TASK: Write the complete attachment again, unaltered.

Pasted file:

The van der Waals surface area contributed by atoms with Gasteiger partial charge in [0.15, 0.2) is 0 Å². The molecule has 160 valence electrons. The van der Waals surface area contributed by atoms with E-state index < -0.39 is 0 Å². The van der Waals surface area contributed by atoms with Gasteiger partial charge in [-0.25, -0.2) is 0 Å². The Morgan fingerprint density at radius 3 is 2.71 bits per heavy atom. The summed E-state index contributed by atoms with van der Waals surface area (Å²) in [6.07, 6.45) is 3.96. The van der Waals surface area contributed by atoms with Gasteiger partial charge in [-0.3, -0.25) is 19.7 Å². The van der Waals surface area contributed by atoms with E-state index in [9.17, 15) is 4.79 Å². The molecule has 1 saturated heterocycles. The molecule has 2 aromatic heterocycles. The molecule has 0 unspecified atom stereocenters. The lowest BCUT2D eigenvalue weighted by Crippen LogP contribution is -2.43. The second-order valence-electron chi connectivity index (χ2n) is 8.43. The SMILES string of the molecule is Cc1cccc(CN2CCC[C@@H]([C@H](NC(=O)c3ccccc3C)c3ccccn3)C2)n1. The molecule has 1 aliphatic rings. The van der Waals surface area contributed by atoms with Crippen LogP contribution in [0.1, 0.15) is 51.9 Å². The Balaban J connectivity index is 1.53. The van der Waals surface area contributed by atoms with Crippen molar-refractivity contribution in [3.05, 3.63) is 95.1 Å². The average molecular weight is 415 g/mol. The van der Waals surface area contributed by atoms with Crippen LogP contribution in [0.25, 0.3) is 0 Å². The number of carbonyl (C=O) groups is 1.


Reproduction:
The van der Waals surface area contributed by atoms with Gasteiger partial charge in [0.15, 0.2) is 0 Å². The molecule has 160 valence electrons. The van der Waals surface area contributed by atoms with E-state index < -0.39 is 0 Å². The van der Waals surface area contributed by atoms with Gasteiger partial charge in [-0.25, -0.2) is 0 Å². The Morgan fingerprint density at radius 3 is 2.71 bits per heavy atom. The summed E-state index contributed by atoms with van der Waals surface area (Å²) in [6.07, 6.45) is 3.96. The van der Waals surface area contributed by atoms with Gasteiger partial charge in [-0.3, -0.25) is 19.7 Å². The van der Waals surface area contributed by atoms with E-state index in [9.17, 15) is 4.79 Å². The molecule has 1 saturated heterocycles. The molecule has 2 aromatic heterocycles. The molecule has 0 unspecified atom stereocenters. The lowest BCUT2D eigenvalue weighted by Crippen LogP contribution is -2.43. The second-order valence-electron chi connectivity index (χ2n) is 8.43. The SMILES string of the molecule is Cc1cccc(CN2CCC[C@@H]([C@H](NC(=O)c3ccccc3C)c3ccccn3)C2)n1. The molecule has 1 aliphatic rings. The van der Waals surface area contributed by atoms with Crippen LogP contribution in [0.1, 0.15) is 51.9 Å². The Balaban J connectivity index is 1.53. The van der Waals surface area contributed by atoms with Crippen molar-refractivity contribution in [3.05, 3.63) is 95.1 Å². The average molecular weight is 415 g/mol. The van der Waals surface area contributed by atoms with Crippen LogP contribution in [0.25, 0.3) is 0 Å². The number of carbonyl (C=O) groups is 1.